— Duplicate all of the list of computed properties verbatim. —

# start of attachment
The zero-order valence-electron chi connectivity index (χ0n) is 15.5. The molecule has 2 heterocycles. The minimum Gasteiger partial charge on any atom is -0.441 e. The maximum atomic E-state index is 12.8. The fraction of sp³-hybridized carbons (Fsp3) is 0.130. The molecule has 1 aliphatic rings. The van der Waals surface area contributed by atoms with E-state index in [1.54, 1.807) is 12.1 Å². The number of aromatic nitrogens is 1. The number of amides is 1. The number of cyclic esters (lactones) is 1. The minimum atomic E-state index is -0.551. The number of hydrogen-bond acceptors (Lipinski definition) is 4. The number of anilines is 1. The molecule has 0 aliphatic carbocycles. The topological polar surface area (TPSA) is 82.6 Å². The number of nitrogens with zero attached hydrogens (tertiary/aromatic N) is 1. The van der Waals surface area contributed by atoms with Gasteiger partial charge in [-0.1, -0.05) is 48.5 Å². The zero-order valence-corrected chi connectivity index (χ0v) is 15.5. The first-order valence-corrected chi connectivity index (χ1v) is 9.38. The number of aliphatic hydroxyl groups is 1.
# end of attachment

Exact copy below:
The zero-order valence-electron chi connectivity index (χ0n) is 15.5. The molecule has 2 heterocycles. The minimum Gasteiger partial charge on any atom is -0.441 e. The maximum atomic E-state index is 12.8. The fraction of sp³-hybridized carbons (Fsp3) is 0.130. The molecule has 1 aliphatic rings. The van der Waals surface area contributed by atoms with E-state index in [1.54, 1.807) is 12.1 Å². The number of aromatic nitrogens is 1. The number of amides is 1. The number of cyclic esters (lactones) is 1. The minimum atomic E-state index is -0.551. The number of hydrogen-bond acceptors (Lipinski definition) is 4. The number of anilines is 1. The molecule has 0 aliphatic carbocycles. The topological polar surface area (TPSA) is 82.6 Å². The number of nitrogens with zero attached hydrogens (tertiary/aromatic N) is 1. The van der Waals surface area contributed by atoms with Gasteiger partial charge in [-0.1, -0.05) is 48.5 Å². The zero-order valence-corrected chi connectivity index (χ0v) is 15.5. The first-order valence-corrected chi connectivity index (χ1v) is 9.38. The number of aliphatic hydroxyl groups is 1.